Tabindex for keyboard accessibility

Steve Falkner did a good presentation to the WSG last week, outlining how and why AJAX can work with screen readers (primarily Jaws and Windows eyes).

One tiny little point I wanted to pick up on was whether it was a waste of time to update AJAX content if you’ve attached an event to an element that isn’t a link or form control. The reason being that you can’t tab to these elements anyway so they aren’t keyboard accessible.

However, there is a trick I uncovered out a few years ago, that has since been included into the ARIA spec: tabindex="0"

I used a value of -1 originally (around 2002?) to prevent screen reader users getting caught in Flash, as before the accessibility improvements you could easily get stuck in Flash elements.

However, although not strictly legitimate HTML (from memory values are supposed to be from 0 and up), it functions as a cross-browser mechanism for allowing keyboard focus.

Based on Steve & Gez Lemon’s work, I created a little test-case that uses a simple paragraph that you can tab to and select (with the ‘enter’ key), or click on it to activate.

This actually works quite well across some browsers now: IE 5.0+, and Firefox 1+. (It also works with Safari & Voiceover, although you have to be told to select it, there is no notification.)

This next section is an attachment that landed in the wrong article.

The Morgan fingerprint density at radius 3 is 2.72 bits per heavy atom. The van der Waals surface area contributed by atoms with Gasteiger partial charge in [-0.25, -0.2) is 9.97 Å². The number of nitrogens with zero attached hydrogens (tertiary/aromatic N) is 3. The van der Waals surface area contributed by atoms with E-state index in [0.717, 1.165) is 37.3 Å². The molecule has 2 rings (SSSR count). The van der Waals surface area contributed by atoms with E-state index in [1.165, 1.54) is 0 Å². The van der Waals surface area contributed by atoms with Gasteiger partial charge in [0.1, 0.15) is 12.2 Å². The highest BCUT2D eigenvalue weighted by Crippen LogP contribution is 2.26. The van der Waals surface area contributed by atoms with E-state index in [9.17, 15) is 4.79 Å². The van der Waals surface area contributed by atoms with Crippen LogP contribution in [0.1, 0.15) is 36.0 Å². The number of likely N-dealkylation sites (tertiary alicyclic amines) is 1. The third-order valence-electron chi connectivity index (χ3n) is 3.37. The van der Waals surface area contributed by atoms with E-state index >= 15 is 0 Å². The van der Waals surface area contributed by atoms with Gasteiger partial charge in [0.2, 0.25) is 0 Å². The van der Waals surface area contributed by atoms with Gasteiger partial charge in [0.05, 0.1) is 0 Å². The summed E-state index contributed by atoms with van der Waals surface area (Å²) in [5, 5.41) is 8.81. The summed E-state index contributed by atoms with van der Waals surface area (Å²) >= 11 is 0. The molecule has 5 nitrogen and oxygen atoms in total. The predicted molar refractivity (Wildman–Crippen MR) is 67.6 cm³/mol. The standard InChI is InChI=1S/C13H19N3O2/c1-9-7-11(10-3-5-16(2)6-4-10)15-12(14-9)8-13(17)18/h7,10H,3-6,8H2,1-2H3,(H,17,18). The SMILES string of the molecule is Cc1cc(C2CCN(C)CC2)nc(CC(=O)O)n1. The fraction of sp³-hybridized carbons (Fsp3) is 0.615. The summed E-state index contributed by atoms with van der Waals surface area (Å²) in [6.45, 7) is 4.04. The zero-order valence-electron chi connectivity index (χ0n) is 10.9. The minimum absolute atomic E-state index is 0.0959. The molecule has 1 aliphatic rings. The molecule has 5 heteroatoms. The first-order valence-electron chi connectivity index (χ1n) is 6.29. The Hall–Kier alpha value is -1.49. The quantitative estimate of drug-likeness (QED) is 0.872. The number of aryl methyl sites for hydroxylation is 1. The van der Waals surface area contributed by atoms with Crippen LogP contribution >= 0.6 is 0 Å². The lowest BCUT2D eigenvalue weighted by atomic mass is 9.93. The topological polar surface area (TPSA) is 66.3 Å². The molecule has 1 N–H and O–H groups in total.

If other browsers support soon, the principle is:

No tabindex
Default (current) behaviour of the element.
Not in tab order, but is focusable via scripts.
In tab order based on the location in the source order.
tabindex="30" (any number over 0)
In tab order at the specified location, before anything without tabindex or with a tabindex of 0.

To be clear, it probably isn’t a good idea to use this, any command the user can select should probably be a based on a link or form control such as a button. Also, changing the tab order by using positive values is often very confusing, as it won’t match the reading order of the page. Still, a useful little trick to have in mind.

I almost mentioned this technique at the presentation, but Steve was so let down by technology (JAWs and projectors don’t mix!) it seemed ungrateful to do so. Plus I wanted to check it worked first.